On May 24, the Department of Education gave schools a list of students affected by testing disruptions. Schools were to check the accuracy of the list and add any students who experienced problems with the test. The department also requested the qualifications of three national companies experienced in validating test results. Of those, the department selected the National Center for the Improvement of Education Assessment, which compiled the final report.

According to the report, the actions of Ritz, teachers, administrators, students and parents minimized the potential impact of testing interruptions on ISTEP+ scores. The report also concluded that “the average negative statewide impact on scores was not measurable.”

“First, I want to acknowledge the extraordinary efforts of Indiana students, parents, teachers, administrators and the employees of the Department of Education,” Ritz said. “Because of their dedication and hard work, the impact of these interruptions was limited. However, let me be clear, the problems with the ISTEP+ contractor were absolutely unacceptable.”

Ritz said even though the statewide average score was not affected, the problems still took a toll on students. In his report, Hill said, “We cannot know definitively how students would have scored this spring if the interruptions had not happened.”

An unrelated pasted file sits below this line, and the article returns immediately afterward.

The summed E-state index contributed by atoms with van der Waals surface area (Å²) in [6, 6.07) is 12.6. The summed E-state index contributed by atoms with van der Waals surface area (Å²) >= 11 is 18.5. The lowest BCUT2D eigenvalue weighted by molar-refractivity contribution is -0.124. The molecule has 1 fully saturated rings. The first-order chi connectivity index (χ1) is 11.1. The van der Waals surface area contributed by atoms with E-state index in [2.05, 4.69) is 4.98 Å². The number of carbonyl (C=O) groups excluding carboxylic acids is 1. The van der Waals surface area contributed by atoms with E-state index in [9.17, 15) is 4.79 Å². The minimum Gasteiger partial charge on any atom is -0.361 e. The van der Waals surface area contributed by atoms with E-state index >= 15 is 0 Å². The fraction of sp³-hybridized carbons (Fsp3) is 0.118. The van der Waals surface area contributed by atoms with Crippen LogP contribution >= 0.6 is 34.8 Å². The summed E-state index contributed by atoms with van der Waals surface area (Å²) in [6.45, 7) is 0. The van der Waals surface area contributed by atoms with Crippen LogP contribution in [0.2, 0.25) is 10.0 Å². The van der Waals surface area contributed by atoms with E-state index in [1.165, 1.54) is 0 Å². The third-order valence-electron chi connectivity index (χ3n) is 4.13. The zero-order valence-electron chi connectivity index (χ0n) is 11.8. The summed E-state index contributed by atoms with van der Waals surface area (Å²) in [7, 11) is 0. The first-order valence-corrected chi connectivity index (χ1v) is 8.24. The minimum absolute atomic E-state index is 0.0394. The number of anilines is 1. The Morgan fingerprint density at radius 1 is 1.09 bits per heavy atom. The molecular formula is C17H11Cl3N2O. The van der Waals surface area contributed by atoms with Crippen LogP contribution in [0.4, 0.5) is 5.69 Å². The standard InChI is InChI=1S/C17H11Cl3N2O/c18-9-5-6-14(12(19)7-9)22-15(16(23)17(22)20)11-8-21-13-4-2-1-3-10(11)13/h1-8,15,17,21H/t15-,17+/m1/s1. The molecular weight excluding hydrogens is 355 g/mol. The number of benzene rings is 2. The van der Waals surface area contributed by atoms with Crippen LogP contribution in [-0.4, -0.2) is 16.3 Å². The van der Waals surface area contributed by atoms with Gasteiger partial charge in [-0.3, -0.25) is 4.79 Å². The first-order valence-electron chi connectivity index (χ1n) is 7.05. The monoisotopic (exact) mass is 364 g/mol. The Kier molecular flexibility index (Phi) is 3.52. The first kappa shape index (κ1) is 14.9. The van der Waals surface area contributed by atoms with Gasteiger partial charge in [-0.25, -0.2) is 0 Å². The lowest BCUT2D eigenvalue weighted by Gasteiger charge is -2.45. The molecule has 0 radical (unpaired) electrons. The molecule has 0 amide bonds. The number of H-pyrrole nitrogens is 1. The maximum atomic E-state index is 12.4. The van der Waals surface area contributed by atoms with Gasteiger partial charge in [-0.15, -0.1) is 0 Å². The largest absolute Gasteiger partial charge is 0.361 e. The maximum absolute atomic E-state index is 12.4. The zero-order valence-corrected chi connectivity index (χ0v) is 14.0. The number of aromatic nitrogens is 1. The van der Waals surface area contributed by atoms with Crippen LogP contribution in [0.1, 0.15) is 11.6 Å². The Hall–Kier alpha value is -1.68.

Ritz said she’s given schools flexibility on how the test scores will affect teacher evaluations and compensation. She said CTB/McGraw-Hill has been instructed to conduct more rigorous stress tests on its servers to make sure the problem doesn’t happen again.

The department said the most plausible conclusion was that efforts by administrators, teachers and students managed to overcome any problems caused by the testing interruption, minimizing the impact. The department said the test took significantly more effort to complete this year because of the issues.

The department outlined three changes that could have affected scores:

  • The new policy to retain students in grade 3 because of unsatisfactory scores on the IREAD test
  • The switch from pencil-and-paper to online administration for many schools
  • The interruptions affecting the online administration

The state said the retention policy had more impact on changes to the scores for grades 3 and 4. The switch from pencil-and-paper hasn’t had much of an impact on test scores as the department transitioned students, though the impact could’ve been more pronounced in 2013, as more students made the change.

The state admitted that it was possible that the testing disruptions had an impact on individual students because the numbers were examined as a whole. It’s possible that some testing patterns could show that individual students were affected.

“The data strongly suggest, that the vast majority of students scored as well as they would have had the interruptions never happened,” the report concluded.

The department also provided an interactive map that discloses testing problems around the state.